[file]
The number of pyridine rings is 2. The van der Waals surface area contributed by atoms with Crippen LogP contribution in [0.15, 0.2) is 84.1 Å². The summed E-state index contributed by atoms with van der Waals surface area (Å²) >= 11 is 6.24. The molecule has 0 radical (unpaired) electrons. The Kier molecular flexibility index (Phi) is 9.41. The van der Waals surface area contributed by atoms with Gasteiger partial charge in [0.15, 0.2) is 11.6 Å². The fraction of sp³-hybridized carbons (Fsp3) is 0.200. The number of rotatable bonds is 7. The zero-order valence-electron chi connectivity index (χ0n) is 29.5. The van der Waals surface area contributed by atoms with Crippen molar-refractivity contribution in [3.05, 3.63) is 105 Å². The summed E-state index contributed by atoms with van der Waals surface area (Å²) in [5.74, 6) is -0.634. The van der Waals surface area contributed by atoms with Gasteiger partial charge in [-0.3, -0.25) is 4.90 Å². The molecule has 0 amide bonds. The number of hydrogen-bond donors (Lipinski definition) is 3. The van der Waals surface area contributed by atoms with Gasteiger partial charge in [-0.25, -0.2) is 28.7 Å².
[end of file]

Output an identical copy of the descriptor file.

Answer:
The number of pyridine rings is 2. The van der Waals surface area contributed by atoms with Crippen LogP contribution in [0.15, 0.2) is 84.1 Å². The summed E-state index contributed by atoms with van der Waals surface area (Å²) >= 11 is 6.24. The molecule has 0 radical (unpaired) electrons. The Kier molecular flexibility index (Phi) is 9.41. The van der Waals surface area contributed by atoms with Gasteiger partial charge in [0.15, 0.2) is 11.6 Å². The fraction of sp³-hybridized carbons (Fsp3) is 0.200. The number of rotatable bonds is 7. The zero-order valence-electron chi connectivity index (χ0n) is 29.5. The van der Waals surface area contributed by atoms with Crippen molar-refractivity contribution in [3.05, 3.63) is 105 Å². The summed E-state index contributed by atoms with van der Waals surface area (Å²) in [5.74, 6) is -0.634. The van der Waals surface area contributed by atoms with Gasteiger partial charge in [-0.3, -0.25) is 4.90 Å². The molecule has 0 amide bonds. The number of hydrogen-bond donors (Lipinski definition) is 3. The van der Waals surface area contributed by atoms with Gasteiger partial charge in [-0.25, -0.2) is 28.7 Å².